Why Are We Wasting So Much Water?
What is the most precious resource on earth? Gold, diamonds, or rare minerals? These items might come to mind first, but we can live without them. No, it’s water, something that every person needs to survive. Even though it is the most precious resource on earth, water is also a badly wasted and abused resource.
It’s interesting to note that although the earth is comprised of 70% water, people worldwide still don’t have access to enough clean and safe water to drink. As a matter of fact, freshwater makes up just 3% of the water supply, but less than 1% is freely available. The rest is tied up in in icebergs, glaciers, and snowcaps. This leaves us in the midst of what the United Nations is calling a “water crisis.” The issue is definitely not a lack of water, but a lack of clean water. In fact, millions of people die each year from preventable diseases, after drinking water from an unsanitary source.
Even in the United States, where water-borne illness is not a major concern, clean water supplies are finite and wasted water has negative consequences. Leaks can cause everything from rotten floors to mold infestations, to significant flooding events. Consumers pay higher bills; municipalities must create additional infrastructure such as dams and aqueducts that impact the environment.
Let’s look at the facts:
- 3.9 trillion gallons of water are consumed in the United States per month.
- More than one trillion gallons of water leak from U.S. homes each year.
- 10% of U.S. homes have leaks that waste 90 gallons, or more, per day.
- Every day leaking pipes lose an estimated 7 billion gallons of clean drinking water which would fill over 11,000 swimming pools.
- There is an $11 billion annual shortfall to replace aging water facilities in the U.S.
- Each year 240,000 water mains break in the U.S. ().
Measuring Lost Water
So now we ask, “How can someone allow their home to leak 90 gallons of water a day?” The problem may not be bad intentions or deliberate negligence, but rather bad measurement technology. Today’s mechanical water meters have poor accuracy, especially at low flow rates where they typically don’t register any flow at all. Over time the meter’s performance and accuracy degrade even further.
The minimum flow-rate requirement in the U.S. for cold-water meters is currently 0.95 liters per minute, which adds up to 1,363 liters/day. This requirement, established by the American Water Works Association (AWWA), has not changed since the first standard was proposed in 1921. Based on this standard, any flow below 0.95 liters per minute is measured as zero water use. Now it becomes clearer how a trillion gallons a year is lost and invisible due to leaks in U.S. homes.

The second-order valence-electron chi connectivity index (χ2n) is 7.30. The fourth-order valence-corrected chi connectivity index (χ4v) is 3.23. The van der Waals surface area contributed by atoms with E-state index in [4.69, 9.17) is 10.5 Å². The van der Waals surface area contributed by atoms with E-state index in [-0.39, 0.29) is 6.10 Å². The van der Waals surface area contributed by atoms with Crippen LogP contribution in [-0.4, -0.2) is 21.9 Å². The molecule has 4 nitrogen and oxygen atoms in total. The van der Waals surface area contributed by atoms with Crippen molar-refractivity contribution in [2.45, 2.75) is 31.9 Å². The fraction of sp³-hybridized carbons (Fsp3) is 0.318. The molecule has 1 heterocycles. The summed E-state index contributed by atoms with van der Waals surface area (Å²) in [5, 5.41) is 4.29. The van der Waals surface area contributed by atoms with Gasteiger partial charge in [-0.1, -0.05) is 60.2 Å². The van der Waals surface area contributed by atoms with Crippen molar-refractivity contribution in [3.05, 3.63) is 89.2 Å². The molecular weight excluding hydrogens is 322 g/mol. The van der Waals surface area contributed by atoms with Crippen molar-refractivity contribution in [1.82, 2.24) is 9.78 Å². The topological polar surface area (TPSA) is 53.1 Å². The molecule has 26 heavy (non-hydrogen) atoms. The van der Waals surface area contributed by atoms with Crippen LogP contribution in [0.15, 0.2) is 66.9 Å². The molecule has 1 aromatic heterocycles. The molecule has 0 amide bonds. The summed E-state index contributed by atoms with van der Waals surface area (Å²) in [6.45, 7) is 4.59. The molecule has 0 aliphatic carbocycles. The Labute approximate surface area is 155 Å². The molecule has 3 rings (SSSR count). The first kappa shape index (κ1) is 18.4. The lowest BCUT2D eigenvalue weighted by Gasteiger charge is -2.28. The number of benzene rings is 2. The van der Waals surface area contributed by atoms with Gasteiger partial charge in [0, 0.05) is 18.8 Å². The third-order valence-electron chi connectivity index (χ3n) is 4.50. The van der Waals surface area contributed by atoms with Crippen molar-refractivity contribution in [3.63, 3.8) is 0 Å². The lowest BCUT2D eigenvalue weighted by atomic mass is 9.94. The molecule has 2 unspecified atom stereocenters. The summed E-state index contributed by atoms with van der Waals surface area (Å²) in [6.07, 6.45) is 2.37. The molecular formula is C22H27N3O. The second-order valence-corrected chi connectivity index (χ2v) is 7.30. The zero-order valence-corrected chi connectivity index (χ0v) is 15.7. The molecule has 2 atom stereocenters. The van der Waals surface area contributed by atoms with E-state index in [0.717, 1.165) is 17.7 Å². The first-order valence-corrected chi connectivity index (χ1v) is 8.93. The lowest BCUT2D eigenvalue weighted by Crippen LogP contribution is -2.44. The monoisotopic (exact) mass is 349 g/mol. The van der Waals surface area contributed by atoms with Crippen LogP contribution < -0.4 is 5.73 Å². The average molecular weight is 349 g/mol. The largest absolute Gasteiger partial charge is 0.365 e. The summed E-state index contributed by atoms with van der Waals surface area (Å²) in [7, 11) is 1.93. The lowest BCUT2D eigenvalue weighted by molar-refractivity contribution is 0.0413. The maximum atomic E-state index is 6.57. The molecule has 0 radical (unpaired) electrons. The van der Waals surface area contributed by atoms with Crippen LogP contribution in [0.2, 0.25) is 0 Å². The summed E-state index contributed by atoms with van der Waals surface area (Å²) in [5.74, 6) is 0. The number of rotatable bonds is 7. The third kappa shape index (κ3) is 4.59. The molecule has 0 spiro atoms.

Is there any good news?
Yes, the Natural Resources Defense Council (NRDC) in partnership with U.S. utilities submitted a proposal to reduce water waste by lowering the minimum measured flow rates to 0.2366 liters/minute (0.01m3/hour). That is good progress, but today’s static mechanical meters cannot meet this improved standard. Fortunately, ultrasonic metering technology can easily measure the proposed lower flow rate.
Ultrasonic flow-metering technology can detect flow rates below 1 liter per hour, which is 60 times better than current U.S. standards. Ultrasonic flow-rate detection uses silicon connected to two piezo elements. A pulse is transmitted from one piezo sensor to the other, and the delta in pulse times of flight (i.e., how long it takes the pulse to travel from one sensor to the other) reveals how fast a liquid is flowing between the sensors.
This ultrasonic technology was once reserved for very expensive water meters used in water distribution systems or industrial flow-monitoring systems. However, advances in sensor technology and more integration of the silicon-based analog front-end (AFE) have made this technology economically viable for mass deployment of utility water meters. The yield forecast is a 10x improvement over today’s traditional mechanical meters.
Adoption of ultrasonic metering technology will enable the detection of very low flow rates to better identify leaks and water waste. So, what’s holding it up? A combination of public education and legislative pressure are needed to move society away from their grandfather’s water meters. The resistance to the rollout of smart electricity meters demonstrated what can go wrong when the public isn’t bought in to new technology, no matter how beneficial.
How can I learn more?
To see an example of an ultrasonic flow meter, visit Maxim’s REFDES70#: High Precision, Long Battery Life Heat/Flow Meter. This reference design is based on the MAX35101, a time-to-digital converter with an integrated AFE. It performs time-of-flight difference measurements on upstream and downstream ultrasonic pulses. The accompanying documentation includes a detailed explanation of how the flow rate is calculated using the ultrasonic measurements.